The 2018 US mid-term elections are in the rearview mirror and lawmakers are gearing up for a tumultuous year ahead – one that is likely to have both direct and indirect effects on markets and the financial services sector.

Where Are We Now?
The Democrats now control the House of Representatives, where they gained 40 seats. It was the party’s largest gain in the House since 1974. Meanwhile, Republicans strengthened their majority in the Senate, where they achieved a net gain of two seats, having defeated Democratic incumbents in Florida, Indiana, Missouri, and North Dakota. A divided Congress means that President Trump’s legislative agenda is liable to face significant challenges. It’s an environment that will be made more difficult by two significant distractions – ongoing investigations into alleged malfeasance by the 2016 Trump campaign and the coming 2020 presidential election.

Democratic House vs. Trump
Internally, Democratic lawmakers continue to debate what approach the party will take to a White House whose dysfunction helped propel them to House majority status. Ranking officials are concerned that a flood of new investigations or formal impeachment proceedings against President Trump could backfire politically, as it did for the Republican House majority that brought impeachment proceedings against President Bill Clinton in the late 1990s. The Democratic Party – divided between a resurgent left and its more centrist veteran leadership – will work to keep their chances in the 2020 presidential contest a central focus.

Nevertheless, many members of the Democratic caucus remain interested in working to uncover information about President Trump’s tax returns and whether or not the Trump family business has intersected with the work of the White House. Further news from the Mueller investigation into Russia’s purported connections with the 2016 Trump campaign and from the New York State investigation into suspected Trump campaign finance allegations is likely to continue to roil Washington in the months ahead.

The (New) Best Interest Standard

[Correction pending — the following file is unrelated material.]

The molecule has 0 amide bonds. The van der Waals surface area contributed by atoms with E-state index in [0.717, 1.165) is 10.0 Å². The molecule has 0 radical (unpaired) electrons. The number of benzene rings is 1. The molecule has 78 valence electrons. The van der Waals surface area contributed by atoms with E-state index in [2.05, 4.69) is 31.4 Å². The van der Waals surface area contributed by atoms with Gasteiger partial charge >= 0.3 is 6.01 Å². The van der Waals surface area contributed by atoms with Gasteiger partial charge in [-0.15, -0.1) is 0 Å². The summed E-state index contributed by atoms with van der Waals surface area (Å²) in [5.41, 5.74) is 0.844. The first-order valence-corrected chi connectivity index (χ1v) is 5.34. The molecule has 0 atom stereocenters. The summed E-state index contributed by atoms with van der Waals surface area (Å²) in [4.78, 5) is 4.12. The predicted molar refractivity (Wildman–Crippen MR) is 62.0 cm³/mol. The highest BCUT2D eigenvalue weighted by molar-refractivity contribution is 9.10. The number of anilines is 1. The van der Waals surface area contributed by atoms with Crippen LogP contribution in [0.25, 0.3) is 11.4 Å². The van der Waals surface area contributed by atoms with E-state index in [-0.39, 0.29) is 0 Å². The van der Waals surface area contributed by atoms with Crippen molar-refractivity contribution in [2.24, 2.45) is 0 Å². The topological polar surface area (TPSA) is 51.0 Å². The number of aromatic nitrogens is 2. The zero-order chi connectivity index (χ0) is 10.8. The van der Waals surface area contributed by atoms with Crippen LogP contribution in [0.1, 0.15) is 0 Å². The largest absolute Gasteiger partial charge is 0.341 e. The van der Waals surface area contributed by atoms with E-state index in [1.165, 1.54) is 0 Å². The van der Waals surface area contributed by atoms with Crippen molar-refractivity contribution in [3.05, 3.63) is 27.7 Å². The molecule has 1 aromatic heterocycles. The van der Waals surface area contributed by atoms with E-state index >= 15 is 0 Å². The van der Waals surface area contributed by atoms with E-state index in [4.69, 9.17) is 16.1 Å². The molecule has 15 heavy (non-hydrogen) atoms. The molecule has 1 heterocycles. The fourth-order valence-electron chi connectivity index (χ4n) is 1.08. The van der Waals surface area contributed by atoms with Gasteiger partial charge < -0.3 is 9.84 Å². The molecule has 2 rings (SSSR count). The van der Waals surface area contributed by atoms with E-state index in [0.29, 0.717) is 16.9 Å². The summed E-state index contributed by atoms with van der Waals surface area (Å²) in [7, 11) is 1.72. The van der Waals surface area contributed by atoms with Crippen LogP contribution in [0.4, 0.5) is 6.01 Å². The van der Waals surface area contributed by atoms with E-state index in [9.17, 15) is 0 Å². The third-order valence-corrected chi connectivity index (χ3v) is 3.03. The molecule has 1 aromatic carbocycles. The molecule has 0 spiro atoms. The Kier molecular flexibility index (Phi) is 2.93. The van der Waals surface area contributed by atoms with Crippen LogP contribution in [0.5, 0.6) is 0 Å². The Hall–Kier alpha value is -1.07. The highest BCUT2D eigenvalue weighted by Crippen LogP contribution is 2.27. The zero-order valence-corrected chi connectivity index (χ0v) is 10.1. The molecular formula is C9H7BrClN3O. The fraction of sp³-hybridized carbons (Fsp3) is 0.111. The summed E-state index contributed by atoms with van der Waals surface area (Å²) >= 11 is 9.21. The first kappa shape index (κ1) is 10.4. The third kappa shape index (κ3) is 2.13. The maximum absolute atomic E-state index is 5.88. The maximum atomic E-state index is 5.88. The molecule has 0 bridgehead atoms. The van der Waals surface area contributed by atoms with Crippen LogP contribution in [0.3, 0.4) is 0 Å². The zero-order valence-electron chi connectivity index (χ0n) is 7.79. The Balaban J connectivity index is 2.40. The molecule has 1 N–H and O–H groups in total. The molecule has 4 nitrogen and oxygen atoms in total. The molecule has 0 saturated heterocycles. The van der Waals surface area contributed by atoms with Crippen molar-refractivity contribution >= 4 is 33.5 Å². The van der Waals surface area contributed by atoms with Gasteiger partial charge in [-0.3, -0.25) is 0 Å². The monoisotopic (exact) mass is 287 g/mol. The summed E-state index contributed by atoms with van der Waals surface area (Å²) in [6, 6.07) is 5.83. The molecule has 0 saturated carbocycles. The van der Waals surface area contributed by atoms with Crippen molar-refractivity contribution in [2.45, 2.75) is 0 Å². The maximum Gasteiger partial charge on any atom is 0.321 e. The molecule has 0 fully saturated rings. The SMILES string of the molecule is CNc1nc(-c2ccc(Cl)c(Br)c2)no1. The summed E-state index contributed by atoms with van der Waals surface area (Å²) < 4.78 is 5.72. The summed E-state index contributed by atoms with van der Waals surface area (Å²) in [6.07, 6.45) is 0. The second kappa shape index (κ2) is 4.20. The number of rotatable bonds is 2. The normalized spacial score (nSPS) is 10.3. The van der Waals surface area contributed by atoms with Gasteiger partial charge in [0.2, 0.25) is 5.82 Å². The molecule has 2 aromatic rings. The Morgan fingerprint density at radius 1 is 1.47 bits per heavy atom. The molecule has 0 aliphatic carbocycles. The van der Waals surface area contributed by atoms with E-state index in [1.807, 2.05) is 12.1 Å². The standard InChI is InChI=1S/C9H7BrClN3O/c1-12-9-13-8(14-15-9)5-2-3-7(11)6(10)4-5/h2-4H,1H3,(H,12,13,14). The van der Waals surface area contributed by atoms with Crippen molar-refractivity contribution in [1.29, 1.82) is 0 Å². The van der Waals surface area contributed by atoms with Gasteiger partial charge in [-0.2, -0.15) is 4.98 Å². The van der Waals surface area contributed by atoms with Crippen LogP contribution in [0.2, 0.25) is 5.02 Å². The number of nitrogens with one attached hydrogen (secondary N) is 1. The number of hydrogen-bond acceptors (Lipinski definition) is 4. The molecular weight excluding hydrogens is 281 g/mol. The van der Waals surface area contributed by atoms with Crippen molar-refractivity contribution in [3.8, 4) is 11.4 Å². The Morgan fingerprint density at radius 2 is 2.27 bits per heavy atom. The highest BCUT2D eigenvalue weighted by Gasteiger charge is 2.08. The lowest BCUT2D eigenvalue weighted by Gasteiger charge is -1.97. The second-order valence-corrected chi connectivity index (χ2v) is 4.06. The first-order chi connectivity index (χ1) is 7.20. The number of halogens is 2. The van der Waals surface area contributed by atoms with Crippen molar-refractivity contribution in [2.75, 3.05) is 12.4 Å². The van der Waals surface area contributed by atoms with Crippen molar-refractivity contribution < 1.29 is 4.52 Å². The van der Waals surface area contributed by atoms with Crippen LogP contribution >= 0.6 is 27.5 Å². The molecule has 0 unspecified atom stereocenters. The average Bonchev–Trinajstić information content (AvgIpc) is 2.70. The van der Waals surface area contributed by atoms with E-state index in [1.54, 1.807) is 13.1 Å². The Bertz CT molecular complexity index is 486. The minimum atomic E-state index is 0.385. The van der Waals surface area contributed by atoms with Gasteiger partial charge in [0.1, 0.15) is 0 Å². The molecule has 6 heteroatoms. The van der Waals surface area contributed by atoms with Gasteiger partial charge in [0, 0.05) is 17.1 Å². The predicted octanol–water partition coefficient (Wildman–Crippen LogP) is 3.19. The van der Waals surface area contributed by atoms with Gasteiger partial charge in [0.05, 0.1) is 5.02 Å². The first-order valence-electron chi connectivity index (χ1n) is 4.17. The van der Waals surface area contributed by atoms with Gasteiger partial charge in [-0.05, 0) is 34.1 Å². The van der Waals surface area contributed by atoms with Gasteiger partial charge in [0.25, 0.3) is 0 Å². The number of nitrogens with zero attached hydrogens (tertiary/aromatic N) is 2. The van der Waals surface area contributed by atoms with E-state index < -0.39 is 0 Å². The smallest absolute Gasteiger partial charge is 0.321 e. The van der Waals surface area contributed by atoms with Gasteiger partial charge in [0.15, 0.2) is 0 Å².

It is anticipated that the Securities and Exchange Commission (SEC) Best Interest Standard will be finalized in 2019. The rule would require broker-dealers to act in the best interest of the retail customer when making recommendation of any security transaction or investment strategy involving securities. The proposed SEC regulation has widespread industry support and follows a failed effort by the Department of Labor to establish best interest guidelines between financial professionals and their clients.

Regulatory Resurgence?
The Democratic majority in the House is expected to try and reapply regulatory pressures that eased over the last eight years of Republican House control (2011–2019). While they are likely to be active at the House committee level, their power will be checked by the Senate Republican majority and President Trump. A wave of “messaging legislation” is likely to result – in which House Democrats propose bills they know will be rejected in order to motivate their base ahead of 2020.

Areas of focus for House Democrats could include consumer fraud and data protection, transparency in banking and housing finance, and diversity and inclusion in the workplace. Representative Maxine Waters has been nominated as chairman of the House Financial Services Committee. Her efforts to rejuvenate the mandate of the Consumer Financial Protection Bureau are likely to conflict with the mandate of its new director, Kathleen Kraninger, a Trump appointee who was confirmed by the GOP Senate majority in early December.

Trump, Tariffs, Infrastructure, Immigration
President Trump is expected to maintain a hard line against China in negotiating for increased access to Chinese markets and an end to Chinese theft of US intellectual property. Although the administration enacted a 90-day delay on raising tariffs in early December, escalation of the trade war remains a distinct possibility. Trump and his fellow Republicans are also focused on infrastructure and immigration, but whether or not the president can help achieve bipartisan legislation on these issues remains to be seen. Not surprisingly, the atmosphere is contentious, as President Trump and legislators from both sides of the aisle try to negotiate a spending bill that will end the government shutdown while funding border security measures.

Takeaways – and a Look Ahead
The US electorate is intensely divided – and passions on both sides are high. As a result, the combative nature of national politics is unlikely to diminish in 2019. Hot-blooded partisan tensions will probably be fortified by increased attention on the 2020 presidential race and any further revelations from the Mueller and New York State investigations into President Trump. While Washington turbulence has had relatively minor market effects in recent years, this could change if increased volatility, unevenness in global economic growth, and an unfinished US-China trade war continue to deliver headwinds.

 


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